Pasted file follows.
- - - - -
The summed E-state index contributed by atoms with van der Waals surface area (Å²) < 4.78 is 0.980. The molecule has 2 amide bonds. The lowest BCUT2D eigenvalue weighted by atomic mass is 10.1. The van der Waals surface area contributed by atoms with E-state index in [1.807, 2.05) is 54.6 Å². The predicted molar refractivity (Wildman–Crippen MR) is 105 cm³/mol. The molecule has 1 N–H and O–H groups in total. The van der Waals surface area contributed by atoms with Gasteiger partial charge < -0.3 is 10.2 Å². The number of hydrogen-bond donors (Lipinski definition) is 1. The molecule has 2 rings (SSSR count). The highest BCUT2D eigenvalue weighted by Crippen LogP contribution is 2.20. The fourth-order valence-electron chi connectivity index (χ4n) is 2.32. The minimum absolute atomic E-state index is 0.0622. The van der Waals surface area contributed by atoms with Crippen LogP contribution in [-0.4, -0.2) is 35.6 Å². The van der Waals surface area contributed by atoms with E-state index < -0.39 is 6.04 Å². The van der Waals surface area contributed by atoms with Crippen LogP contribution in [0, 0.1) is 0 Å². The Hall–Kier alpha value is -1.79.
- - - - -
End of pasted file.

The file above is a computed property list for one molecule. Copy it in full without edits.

The summed E-state index contributed by atoms with van der Waals surface area (Å²) < 4.78 is 0.980. The molecule has 2 amide bonds. The lowest BCUT2D eigenvalue weighted by atomic mass is 10.1. The van der Waals surface area contributed by atoms with E-state index in [1.807, 2.05) is 54.6 Å². The predicted molar refractivity (Wildman–Crippen MR) is 105 cm³/mol. The molecule has 1 N–H and O–H groups in total. The van der Waals surface area contributed by atoms with Gasteiger partial charge < -0.3 is 10.2 Å². The number of hydrogen-bond donors (Lipinski definition) is 1. The molecule has 2 rings (SSSR count). The highest BCUT2D eigenvalue weighted by Crippen LogP contribution is 2.20. The fourth-order valence-electron chi connectivity index (χ4n) is 2.32. The minimum absolute atomic E-state index is 0.0622. The van der Waals surface area contributed by atoms with Crippen LogP contribution in [-0.4, -0.2) is 35.6 Å². The van der Waals surface area contributed by atoms with E-state index < -0.39 is 6.04 Å². The van der Waals surface area contributed by atoms with Crippen LogP contribution in [0, 0.1) is 0 Å². The Hall–Kier alpha value is -1.79.